List of fields, such as [‘name’, ‘age’, ‘occupation’]. Pass an empty list, or skip altogether, to get all the fields.


List of condition groups.

Each condition group is a dict of predicate and value pairs, such as: {‘name =’: ‘John’, ‘age >’: 30}. Each pair is combined with AND, so this example is translated to the template “name” = %s AND “age” > %s and values of [‘John’, 30].

Condition groups themselves are combined with OR, so the following where expression:

[{'name =': 'John', 'age >': 30}, {'occupation in': ['engineer', 'artist']}]

Translates to:

WHERE ("name" = %s AND age > %s) OR (occupation IN (%s, %s))

with the values of: [‘John’, 30, ‘engineer’, ‘artist’]

All standard comparison operators along with LIKE, NOT LIKE, IN and NOT IN are supported.

If you need to construct more complicated filters, try raw queries.


List of group fields, such as [‘age’, ‘occupation’]


Same as where.


List of fields to order by. Add the - prefix to field names for descending order. Example: [‘age’, ‘-net_worth’]


Limit as an integer, such as 50.


Offset as an integer, such as 200.


standard, postgresql or mysql.


Automatically commit the query. If you choose not to commit, you can always get the connection object from the manager object (via manager.conn) and make the commit yourself when the time is right.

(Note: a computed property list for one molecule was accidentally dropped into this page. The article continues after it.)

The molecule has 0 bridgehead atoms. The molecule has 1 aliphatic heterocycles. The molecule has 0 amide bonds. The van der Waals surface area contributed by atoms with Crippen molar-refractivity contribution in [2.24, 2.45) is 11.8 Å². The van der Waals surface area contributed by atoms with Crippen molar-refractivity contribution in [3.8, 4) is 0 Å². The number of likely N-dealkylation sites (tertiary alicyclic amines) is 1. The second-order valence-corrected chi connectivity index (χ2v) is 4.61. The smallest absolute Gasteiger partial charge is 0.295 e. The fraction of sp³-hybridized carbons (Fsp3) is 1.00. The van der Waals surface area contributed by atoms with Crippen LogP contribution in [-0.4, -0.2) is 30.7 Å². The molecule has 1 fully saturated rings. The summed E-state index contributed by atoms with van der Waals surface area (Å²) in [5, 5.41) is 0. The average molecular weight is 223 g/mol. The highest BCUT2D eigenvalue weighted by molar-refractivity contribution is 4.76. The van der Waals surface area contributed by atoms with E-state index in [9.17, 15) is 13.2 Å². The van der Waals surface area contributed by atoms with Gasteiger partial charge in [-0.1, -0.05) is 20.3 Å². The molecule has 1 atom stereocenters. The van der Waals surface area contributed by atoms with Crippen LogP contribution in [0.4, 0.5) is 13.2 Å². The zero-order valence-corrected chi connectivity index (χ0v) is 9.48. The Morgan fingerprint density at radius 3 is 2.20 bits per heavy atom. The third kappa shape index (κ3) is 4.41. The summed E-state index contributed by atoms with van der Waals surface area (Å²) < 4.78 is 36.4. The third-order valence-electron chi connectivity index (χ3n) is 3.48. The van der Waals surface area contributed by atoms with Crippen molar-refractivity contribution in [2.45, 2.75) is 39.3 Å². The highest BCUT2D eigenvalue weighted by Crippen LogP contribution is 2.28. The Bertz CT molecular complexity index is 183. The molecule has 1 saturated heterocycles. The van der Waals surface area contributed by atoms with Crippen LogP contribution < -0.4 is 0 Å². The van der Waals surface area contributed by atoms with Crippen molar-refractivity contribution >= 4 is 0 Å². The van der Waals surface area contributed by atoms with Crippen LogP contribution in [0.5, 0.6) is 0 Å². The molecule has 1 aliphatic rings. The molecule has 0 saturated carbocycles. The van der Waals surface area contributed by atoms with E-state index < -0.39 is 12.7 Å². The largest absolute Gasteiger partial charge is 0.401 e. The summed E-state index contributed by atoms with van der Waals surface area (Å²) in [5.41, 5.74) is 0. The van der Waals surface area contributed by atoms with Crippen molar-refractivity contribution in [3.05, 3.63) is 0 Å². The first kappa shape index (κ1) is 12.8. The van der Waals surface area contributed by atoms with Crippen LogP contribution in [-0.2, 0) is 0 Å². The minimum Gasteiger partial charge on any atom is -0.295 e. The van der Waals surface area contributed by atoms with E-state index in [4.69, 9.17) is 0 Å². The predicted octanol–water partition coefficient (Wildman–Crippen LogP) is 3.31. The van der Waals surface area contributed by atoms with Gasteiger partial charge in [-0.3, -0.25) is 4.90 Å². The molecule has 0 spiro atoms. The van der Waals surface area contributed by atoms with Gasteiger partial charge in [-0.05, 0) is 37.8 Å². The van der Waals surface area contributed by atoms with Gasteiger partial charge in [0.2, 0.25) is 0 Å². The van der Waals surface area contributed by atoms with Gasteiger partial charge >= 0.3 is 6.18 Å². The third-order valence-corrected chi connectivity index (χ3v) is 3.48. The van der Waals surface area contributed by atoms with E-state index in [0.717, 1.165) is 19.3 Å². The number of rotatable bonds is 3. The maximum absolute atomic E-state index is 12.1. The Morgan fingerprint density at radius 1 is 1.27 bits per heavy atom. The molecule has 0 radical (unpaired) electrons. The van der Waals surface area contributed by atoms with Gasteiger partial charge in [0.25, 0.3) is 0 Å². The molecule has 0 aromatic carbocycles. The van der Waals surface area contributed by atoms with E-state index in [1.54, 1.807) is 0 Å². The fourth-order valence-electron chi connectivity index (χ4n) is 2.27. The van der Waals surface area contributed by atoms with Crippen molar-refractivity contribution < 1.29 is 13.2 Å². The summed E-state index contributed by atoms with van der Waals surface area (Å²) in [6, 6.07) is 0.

True or False. If True, does not execute the query, but dump it to the standard error for inspecting.


By default, the manager object handles the responses for you. It returns an iterator of records for select calls, list of last inserted ids for insert calls, and number of affected rows for others. In the cases you want to handle the response yourself, you can pass your own response_handler whose arguments will be the cursor object and the current dialect. Example:

value_of_custom_handler =, limit=10,


PosgreSQL with psycopg2:

import psycopg2
import psycopg2.extras
import dsql

conn = psycopg2.connect(host='localhost', user='root', database='lorem',

db = dsql.makemanager(conn, dialect='postgresql')

itemiter ='products', ['id', 'name', 'description'])
item =
print item['name']


MySQL with MySQLdb:

import MySQLdb
import MySQLdb.cursors
import dsql

conn = MySQLdb.connect(host='localhost', user='root', db='lorem',

db = dsql.makemanager(conn, dialect='mysql')

itemiter ='products',
                     ['id', 'name', 'description'],
                     where=[{'status =': 'in stock'}])
item =
print item['name']

last_insert_ids = db.insert('products',
                                   'name': 'foo',
                                   'description': 'what a product!',

last_insert_ids = db.insert('products',
                                   'name': 'foo',
                                   'description': 'what a product!',

affected_rowcount = db.update('products',
                              {'name': 'lorem ipsum'},
                              where=[{'id =': 888}])

affected_rowcount = db.delete('products', where=[{'id =': 777}])